Academic journal article The Economic and Labour Relations Review : ELRR

The Third Way, Employment and the Workplace in Australia

Academic journal article The Economic and Labour Relations Review : ELRR

The Third Way, Employment and the Workplace in Australia

Article excerpt


The Third Way program is potentially relevant for the political discourse in Australia since the Australian Labor Party has strong cultural and intellectual connections with British Labor, the standard bearers of third way politics in Europe. In addition, several ALP members have initiated a discourse on third way policies for Australia (Latham, 1998; Tanner, 1999). It seems opportune to examine the context, assumptions, nature and detail of a Third Way program. In particular we address issues surrounding work and employment. Despite a decade of strong growth and extensive industrial relations transformation in Australia, unemployment, employment conditions and the workplace remain important policy issues to address. However, the third way discourse in Britain and the USA, and the third way policy program of the Blair Government remains sketchy and poorly developed with respect to these issues. Although Australian adherents of the third way have provided more detail, the policy analysis remains incomplete. In this article we sketch the background of the third way, investigate the discourse on employment and work, and highlight what we see as the issues that should be addressed through policy.

The Third Way and its Discourse

Green and Wilson (1999) have claimed that the third way model was conceived by a group of policy advisers to now ex-President Bill Clinton prior to the 1992 US election. According to Green and Wilson (1999) the term 'the third way' was a reference to the Socialist International's 1951 program which established a political direction and philosophy distinct from American capitalism and Soviet communism. However, as Green and Wilson (1999) explain, the Democrats crushing defeat in the 1994 congressional elections saw Clinton move to the right by absorbing much of the Republican agenda. Dick Morris, Clinton's chief political strategist was instrumental in shifting the third way agenda to the right, especially with respect to welfare reform.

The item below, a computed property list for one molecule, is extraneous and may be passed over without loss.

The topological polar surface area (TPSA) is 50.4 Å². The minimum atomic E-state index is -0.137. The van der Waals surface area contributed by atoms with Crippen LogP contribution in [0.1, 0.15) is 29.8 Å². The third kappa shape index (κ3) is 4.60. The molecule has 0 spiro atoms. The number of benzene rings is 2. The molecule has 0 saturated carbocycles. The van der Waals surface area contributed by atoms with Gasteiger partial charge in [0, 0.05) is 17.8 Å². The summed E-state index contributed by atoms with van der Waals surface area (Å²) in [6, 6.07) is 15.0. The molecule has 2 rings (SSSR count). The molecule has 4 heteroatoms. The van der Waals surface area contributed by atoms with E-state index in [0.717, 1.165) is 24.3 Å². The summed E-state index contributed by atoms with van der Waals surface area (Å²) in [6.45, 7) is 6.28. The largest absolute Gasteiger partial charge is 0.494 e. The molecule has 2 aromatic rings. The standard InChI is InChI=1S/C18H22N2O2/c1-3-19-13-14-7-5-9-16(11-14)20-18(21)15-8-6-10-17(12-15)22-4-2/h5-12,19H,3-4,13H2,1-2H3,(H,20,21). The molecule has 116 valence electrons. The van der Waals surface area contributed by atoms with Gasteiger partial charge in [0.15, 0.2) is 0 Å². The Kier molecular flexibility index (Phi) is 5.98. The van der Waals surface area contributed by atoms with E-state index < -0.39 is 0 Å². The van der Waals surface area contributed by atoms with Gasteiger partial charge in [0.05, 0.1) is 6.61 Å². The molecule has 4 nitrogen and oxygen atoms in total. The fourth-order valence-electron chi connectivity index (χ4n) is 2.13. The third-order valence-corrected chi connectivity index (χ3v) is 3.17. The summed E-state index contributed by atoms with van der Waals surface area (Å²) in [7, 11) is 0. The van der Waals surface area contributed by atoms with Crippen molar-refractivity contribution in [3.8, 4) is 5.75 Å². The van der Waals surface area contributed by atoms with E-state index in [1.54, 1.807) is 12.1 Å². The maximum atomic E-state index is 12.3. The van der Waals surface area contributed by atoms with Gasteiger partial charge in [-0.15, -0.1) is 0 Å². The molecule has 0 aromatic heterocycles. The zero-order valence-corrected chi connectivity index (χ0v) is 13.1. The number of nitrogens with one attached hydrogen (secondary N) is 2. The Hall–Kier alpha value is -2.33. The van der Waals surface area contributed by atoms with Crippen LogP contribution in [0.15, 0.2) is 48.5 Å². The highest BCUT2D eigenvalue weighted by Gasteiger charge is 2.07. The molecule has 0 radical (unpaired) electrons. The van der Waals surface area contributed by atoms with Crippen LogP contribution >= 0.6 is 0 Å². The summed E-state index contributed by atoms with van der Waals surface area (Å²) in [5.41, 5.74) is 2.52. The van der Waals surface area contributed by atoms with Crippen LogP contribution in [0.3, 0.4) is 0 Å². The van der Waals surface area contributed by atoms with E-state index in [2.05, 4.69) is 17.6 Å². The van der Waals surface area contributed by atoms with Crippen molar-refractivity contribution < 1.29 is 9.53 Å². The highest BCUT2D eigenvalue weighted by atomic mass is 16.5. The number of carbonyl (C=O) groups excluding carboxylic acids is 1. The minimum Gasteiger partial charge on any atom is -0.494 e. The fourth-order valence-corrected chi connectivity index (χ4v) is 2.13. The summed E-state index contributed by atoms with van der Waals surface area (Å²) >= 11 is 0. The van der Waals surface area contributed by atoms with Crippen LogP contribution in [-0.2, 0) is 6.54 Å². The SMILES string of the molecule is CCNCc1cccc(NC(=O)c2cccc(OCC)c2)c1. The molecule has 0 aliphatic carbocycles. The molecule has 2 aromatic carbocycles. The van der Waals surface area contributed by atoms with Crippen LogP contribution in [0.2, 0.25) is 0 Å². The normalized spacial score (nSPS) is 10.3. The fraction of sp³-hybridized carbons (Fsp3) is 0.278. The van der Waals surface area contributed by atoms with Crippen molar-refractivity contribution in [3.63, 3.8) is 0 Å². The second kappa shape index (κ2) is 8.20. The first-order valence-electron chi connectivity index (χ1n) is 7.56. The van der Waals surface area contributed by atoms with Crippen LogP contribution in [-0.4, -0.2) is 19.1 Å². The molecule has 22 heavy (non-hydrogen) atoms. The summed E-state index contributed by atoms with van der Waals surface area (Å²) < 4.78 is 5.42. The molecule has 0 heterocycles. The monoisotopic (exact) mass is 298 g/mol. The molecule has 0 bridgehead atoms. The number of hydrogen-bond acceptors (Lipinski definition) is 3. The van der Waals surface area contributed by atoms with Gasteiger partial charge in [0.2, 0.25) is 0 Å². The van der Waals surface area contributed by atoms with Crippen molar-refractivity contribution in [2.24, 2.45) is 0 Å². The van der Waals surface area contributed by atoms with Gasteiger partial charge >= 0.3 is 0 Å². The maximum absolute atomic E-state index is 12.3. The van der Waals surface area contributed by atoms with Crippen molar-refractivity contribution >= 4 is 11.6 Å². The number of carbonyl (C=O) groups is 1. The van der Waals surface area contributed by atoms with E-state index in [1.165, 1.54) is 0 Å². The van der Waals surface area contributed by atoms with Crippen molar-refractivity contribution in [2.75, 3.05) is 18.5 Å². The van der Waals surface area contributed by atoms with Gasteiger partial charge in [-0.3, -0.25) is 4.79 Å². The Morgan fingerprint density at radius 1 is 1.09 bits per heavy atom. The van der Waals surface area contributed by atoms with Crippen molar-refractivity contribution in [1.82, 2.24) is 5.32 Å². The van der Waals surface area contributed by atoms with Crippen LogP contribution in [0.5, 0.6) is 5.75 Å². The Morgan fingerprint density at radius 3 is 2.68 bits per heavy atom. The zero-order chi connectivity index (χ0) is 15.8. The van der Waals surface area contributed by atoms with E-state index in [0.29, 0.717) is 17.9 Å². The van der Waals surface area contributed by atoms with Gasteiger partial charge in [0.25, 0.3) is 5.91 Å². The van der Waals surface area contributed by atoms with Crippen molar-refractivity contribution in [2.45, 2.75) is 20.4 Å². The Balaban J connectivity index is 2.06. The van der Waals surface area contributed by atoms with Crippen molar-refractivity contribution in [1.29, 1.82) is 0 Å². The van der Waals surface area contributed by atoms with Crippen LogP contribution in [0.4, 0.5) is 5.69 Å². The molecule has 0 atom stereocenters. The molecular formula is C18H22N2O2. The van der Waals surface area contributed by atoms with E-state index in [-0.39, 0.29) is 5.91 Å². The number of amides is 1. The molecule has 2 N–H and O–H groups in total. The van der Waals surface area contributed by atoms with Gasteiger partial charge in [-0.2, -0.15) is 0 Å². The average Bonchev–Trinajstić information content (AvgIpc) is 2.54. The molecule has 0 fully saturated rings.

The Third Way is fundamentally about reinventing left of centre political parties to make them more electorally attractive and to force them to address the core issues of contemporary society. It is about repositioning cente-left parties towards the centre, and median voters, in order to sustain electoral success (Teixeira, 2000). In Gidden's terminology the third way is a political process that seeks to renew social democracy following the demise of communism and the limitations of a subsequent neoliberal policy agenda (Giddens, 1998). It is the middle way between the extremes of neo-liberalism and socialism. It is about new challenges, new policies and a new political discourse. It is also about reinvention and the repackaging of parties, hence "new" Democrats in the USA and "new" Labour in Britain. In itself the Third Way has been variously described as foggy, flummery, blurry, goldilocks politics and vacuous (Hyman, 1998; Lloyd and Bilefsky, 1996; The Economist, 1998). At its core the third way eschews ideology, indeed it boasts that old ideological divides are no longer relevant. What is relevant are 5 core issues or dilemmas that all left of centre parties have to address (Giddens, 1998: 27-64):

1. globalisation: the scope of policy choice and opportunities within nation states has been significantly altered;

2. individualism: there is an erosion of support for collectivism; a destruction of social solidarity in the face of new individualism with its retreat from custom and tradition;

3. left/right divide: the nature of the boundaries have become blurred but the challenge facing the left remains effectively addressing inequality; there is shifting polarity and social democrats need to reposition themselves;

4. political agency: there remain core functions for the state to perform in the light of major market failures; markets cannot replace governments; the rise of sub politics and interest groups is a consequence of declining trust in political institutions; how should government be reconstructed to meet the needs of the age? …

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